Located in the Penn Quarter neighborhood of downtown Washington, D.C., the new office for DirecTV’s lobbyists in many ways reflects this satellite-service provider’s image in a tradition-bound city. It occupies 3,952 square feet on the sixth floor of a 21st-century building but looks south onto a skylit atrium it shares with an adjacent brick Masonic Temple built in 1869. On the north, it also enjoys expansive views of the National Portrait Gallery, an important Greek Revival landmark building dating back to 1842.
Previously, the company housed its small lobbying group in cramped, inadequate quarters. So when a corporate shift required the team of six to relocate, Susan Eid, senior vice president of government and regulatory affairs, tapped Huntsman Architectural Group to craft a more suitable environment. According to the director of design, Mark Harbick, his firm was asked to provide private spaces for intensive study and meetings, areas for staff collaboration and interaction, and flexible settings for gatherings and for showcasing DirecTV technology.
“We wanted to break down the typical barrier of office design and provide spaces that were more comfortable and inviting, less static and hierarchical,” Harbick explains. To do this, the architects devised an open plan featuring two distinct functional zones with clearly defined yet transparent boundaries: a public area that wraps around the atrium and a private office area on the north.
The entrance, a stainless-steel portal, directs visitors into the gracious reception lounge, the center of the public zone. Behind its stone-and-quartz desk, the architects created a graphic media wall to establish brand identity straightaway. Outfitted with a pair of flat-panel monitors, it is patterned with composite images of the bright blue DirecTV logo. To the west and south, respectively, of this main area, a boardroom and multipurpose conference room—both with pivoting walls—can be closed for privacy or left open for events and presentations. The former, set in a space between the curved atrium window bank and corresponding inner wall, features sweeping, open-weave drapes that flow into the lounge. The latter doubles as a “huddle room” for in-house powwows and an extra office for visiting company executives.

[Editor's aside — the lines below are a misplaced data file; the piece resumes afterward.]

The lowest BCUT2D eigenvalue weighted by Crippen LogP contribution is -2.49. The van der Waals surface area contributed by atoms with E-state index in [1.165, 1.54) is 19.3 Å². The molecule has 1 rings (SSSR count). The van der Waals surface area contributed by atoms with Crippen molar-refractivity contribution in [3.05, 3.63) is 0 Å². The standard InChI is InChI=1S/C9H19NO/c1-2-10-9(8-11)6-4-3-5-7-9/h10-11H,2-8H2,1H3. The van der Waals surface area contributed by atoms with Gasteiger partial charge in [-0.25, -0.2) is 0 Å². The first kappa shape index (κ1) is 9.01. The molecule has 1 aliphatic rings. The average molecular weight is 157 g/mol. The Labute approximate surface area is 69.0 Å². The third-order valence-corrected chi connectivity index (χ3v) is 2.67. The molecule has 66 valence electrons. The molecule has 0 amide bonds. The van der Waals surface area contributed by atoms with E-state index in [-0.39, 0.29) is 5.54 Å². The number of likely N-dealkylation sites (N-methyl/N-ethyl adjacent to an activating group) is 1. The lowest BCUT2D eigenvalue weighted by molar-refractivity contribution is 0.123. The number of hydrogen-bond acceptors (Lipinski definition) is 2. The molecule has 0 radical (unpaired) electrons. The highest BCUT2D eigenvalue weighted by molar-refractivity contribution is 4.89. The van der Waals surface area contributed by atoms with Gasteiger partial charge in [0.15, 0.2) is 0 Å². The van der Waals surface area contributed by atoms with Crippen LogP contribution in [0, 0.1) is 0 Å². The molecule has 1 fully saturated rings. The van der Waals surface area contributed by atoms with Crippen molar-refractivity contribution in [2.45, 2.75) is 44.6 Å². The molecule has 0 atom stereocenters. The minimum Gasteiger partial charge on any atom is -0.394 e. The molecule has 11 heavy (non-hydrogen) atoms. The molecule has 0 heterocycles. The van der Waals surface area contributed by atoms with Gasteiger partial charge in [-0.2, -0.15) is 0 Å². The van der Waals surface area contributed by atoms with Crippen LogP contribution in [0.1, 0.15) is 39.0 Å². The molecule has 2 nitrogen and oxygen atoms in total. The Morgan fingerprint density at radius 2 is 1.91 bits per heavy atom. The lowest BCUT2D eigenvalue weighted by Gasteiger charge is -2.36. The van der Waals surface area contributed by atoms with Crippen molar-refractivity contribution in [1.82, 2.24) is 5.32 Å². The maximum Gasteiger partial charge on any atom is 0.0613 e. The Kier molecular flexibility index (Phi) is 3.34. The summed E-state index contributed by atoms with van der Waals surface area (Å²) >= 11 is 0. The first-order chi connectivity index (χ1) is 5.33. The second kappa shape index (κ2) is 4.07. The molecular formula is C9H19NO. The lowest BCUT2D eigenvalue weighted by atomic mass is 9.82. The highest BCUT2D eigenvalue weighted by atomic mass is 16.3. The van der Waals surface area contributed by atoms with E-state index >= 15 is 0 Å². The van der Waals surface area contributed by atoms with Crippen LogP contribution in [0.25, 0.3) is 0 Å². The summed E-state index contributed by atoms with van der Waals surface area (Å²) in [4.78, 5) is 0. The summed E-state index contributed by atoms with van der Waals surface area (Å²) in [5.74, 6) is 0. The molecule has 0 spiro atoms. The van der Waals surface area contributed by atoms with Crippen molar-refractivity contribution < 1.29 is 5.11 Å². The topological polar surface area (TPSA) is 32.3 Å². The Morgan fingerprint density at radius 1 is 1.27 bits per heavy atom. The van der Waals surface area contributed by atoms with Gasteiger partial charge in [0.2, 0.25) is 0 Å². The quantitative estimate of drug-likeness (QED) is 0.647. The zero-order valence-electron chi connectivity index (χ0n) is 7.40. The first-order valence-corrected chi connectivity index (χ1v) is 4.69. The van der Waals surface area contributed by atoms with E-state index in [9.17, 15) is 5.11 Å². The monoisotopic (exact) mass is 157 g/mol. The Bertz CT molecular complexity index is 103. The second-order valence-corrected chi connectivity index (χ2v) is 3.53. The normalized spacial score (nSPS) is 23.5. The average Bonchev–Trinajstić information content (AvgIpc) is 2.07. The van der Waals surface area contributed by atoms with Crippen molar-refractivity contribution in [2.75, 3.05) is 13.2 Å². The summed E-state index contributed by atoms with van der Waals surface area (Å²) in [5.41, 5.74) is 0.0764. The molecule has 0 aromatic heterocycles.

A light-refracting, clear acrylic screen signals one’s passage into the private zone that runs along the north windows. Here, handsomely appointed glass-fronted offices foster social interaction and allow daylight and views to be shared with adjacent spaces. An elegant, glass-tiled shower room in this wing lets staff prepare for evening functions. A well-equipped open pantry (backing up to the reception area and facing the offices across a wide corridor) bridges the two main zones and serves as a casual coffee bar and staging area for caterers.
According to project designer Suraj Bhatia, “We took a residential approach, so transitions are softer.” Reclaimed oak flooring flows beyond doorways, then segues into carpeting. A mix of 20th-century classic furnishings, in relaxed, eclectic groupings, balances Modern and traditional styles—a nod to the divergent worlds of a high-tech company and Capitol Hill. Ceiling planes vary, dropped to hide mechanical equipment and lighting, then canted up toward the northern exterior to clear the full-height windows and direct daylight inside. Aside from an inviting pendant in the pantry and Italian floor fixtures in the offices, the lighting is integrated into the architecture.
Ultimately, the Huntsman team created a fluid, contemporary office in touch with its work—and historic locale. “It is important to remind visitors that they are in the nation’s capital,” notes Harbick. “And that the business being conducted here is of national importance.”
Mark Harbick, AIA Design Principal
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